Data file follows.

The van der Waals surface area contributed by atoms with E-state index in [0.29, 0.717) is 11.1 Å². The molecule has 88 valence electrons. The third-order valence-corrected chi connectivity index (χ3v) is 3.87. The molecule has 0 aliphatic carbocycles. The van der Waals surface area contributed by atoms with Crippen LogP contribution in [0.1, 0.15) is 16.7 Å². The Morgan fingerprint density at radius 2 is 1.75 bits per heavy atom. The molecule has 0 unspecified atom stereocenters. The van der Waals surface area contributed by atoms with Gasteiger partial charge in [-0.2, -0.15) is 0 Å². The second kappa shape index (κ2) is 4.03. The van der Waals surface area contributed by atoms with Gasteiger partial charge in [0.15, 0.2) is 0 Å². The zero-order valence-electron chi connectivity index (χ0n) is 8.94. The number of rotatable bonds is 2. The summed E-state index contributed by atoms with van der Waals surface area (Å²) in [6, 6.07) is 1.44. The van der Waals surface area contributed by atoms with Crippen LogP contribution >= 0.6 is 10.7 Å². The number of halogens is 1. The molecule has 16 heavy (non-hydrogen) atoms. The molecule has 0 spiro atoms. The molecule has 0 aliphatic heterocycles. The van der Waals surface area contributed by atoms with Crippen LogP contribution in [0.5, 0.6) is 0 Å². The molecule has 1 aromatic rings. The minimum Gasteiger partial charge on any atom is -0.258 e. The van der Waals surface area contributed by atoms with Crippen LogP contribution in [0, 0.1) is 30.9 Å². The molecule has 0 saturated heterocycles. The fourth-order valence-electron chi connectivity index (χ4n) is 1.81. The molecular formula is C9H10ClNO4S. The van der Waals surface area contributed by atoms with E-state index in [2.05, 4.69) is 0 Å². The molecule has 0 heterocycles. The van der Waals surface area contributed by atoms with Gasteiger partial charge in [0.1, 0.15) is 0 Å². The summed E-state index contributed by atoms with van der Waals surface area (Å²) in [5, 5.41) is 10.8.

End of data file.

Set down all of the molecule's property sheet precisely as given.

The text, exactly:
The van der Waals surface area contributed by atoms with E-state index in [0.29, 0.717) is 11.1 Å². The molecule has 88 valence electrons. The third-order valence-corrected chi connectivity index (χ3v) is 3.87. The molecule has 0 aliphatic carbocycles. The van der Waals surface area contributed by atoms with Crippen LogP contribution in [0.1, 0.15) is 16.7 Å². The Morgan fingerprint density at radius 2 is 1.75 bits per heavy atom. The molecule has 0 unspecified atom stereocenters. The van der Waals surface area contributed by atoms with Gasteiger partial charge in [-0.2, -0.15) is 0 Å². The second kappa shape index (κ2) is 4.03. The van der Waals surface area contributed by atoms with Gasteiger partial charge in [0.15, 0.2) is 0 Å². The zero-order valence-electron chi connectivity index (χ0n) is 8.94. The number of rotatable bonds is 2. The summed E-state index contributed by atoms with van der Waals surface area (Å²) in [6, 6.07) is 1.44. The van der Waals surface area contributed by atoms with Crippen LogP contribution >= 0.6 is 10.7 Å². The number of halogens is 1. The molecule has 16 heavy (non-hydrogen) atoms. The molecule has 0 spiro atoms. The molecule has 0 aliphatic heterocycles. The van der Waals surface area contributed by atoms with Crippen LogP contribution in [0.5, 0.6) is 0 Å². The molecule has 1 aromatic rings. The minimum Gasteiger partial charge on any atom is -0.258 e. The van der Waals surface area contributed by atoms with Crippen LogP contribution in [0, 0.1) is 30.9 Å². The molecule has 0 saturated heterocycles. The fourth-order valence-electron chi connectivity index (χ4n) is 1.81. The molecular formula is C9H10ClNO4S. The van der Waals surface area contributed by atoms with E-state index in [2.05, 4.69) is 0 Å². The molecule has 0 heterocycles. The van der Waals surface area contributed by atoms with Gasteiger partial charge in [0.1, 0.15) is 0 Å². The summed E-state index contributed by atoms with van der Waals surface area (Å²) in [5, 5.41) is 10.8.